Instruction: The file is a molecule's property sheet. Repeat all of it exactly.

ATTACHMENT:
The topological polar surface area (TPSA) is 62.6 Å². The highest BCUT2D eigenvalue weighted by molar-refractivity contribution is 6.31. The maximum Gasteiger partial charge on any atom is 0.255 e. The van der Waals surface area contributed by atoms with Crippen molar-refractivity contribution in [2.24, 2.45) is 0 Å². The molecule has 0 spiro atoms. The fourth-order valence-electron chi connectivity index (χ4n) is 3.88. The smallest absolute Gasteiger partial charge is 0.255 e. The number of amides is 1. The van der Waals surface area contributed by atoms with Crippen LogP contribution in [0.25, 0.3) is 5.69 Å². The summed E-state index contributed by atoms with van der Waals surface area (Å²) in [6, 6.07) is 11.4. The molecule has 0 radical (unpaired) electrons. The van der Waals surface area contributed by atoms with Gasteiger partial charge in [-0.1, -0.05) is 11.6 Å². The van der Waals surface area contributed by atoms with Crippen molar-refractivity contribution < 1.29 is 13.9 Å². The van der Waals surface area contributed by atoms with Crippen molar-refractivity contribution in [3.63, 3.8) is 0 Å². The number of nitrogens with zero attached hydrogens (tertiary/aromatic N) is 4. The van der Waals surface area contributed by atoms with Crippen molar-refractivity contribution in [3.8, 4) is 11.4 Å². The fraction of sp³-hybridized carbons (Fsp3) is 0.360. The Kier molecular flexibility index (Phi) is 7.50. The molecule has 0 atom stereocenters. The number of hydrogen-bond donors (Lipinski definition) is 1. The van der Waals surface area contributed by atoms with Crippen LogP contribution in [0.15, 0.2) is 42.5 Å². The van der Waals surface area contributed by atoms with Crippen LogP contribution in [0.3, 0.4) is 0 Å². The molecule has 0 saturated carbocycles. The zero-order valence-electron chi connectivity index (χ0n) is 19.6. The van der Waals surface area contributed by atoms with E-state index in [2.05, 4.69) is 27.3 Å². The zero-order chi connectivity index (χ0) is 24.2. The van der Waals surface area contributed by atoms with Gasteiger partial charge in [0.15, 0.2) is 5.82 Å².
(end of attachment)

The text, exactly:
The topological polar surface area (TPSA) is 62.6 Å². The highest BCUT2D eigenvalue weighted by molar-refractivity contribution is 6.31. The maximum Gasteiger partial charge on any atom is 0.255 e. The van der Waals surface area contributed by atoms with Crippen molar-refractivity contribution in [2.24, 2.45) is 0 Å². The molecule has 0 spiro atoms. The fourth-order valence-electron chi connectivity index (χ4n) is 3.88. The smallest absolute Gasteiger partial charge is 0.255 e. The number of amides is 1. The van der Waals surface area contributed by atoms with Crippen LogP contribution in [0.25, 0.3) is 5.69 Å². The summed E-state index contributed by atoms with van der Waals surface area (Å²) in [6, 6.07) is 11.4. The molecule has 0 radical (unpaired) electrons. The van der Waals surface area contributed by atoms with Gasteiger partial charge in [-0.1, -0.05) is 11.6 Å². The van der Waals surface area contributed by atoms with Crippen molar-refractivity contribution < 1.29 is 13.9 Å². The van der Waals surface area contributed by atoms with Crippen molar-refractivity contribution in [3.63, 3.8) is 0 Å². The number of nitrogens with zero attached hydrogens (tertiary/aromatic N) is 4. The van der Waals surface area contributed by atoms with Crippen molar-refractivity contribution in [3.8, 4) is 11.4 Å². The fraction of sp³-hybridized carbons (Fsp3) is 0.360. The Kier molecular flexibility index (Phi) is 7.50. The molecule has 0 atom stereocenters. The number of hydrogen-bond donors (Lipinski definition) is 1. The van der Waals surface area contributed by atoms with Crippen LogP contribution in [0.15, 0.2) is 42.5 Å². The van der Waals surface area contributed by atoms with Crippen LogP contribution in [0.3, 0.4) is 0 Å². The molecule has 0 saturated carbocycles. The zero-order valence-electron chi connectivity index (χ0n) is 19.6. The van der Waals surface area contributed by atoms with E-state index in [2.05, 4.69) is 27.3 Å². The zero-order chi connectivity index (χ0) is 24.2. The van der Waals surface area contributed by atoms with Gasteiger partial charge in [0.15, 0.2) is 5.82 Å².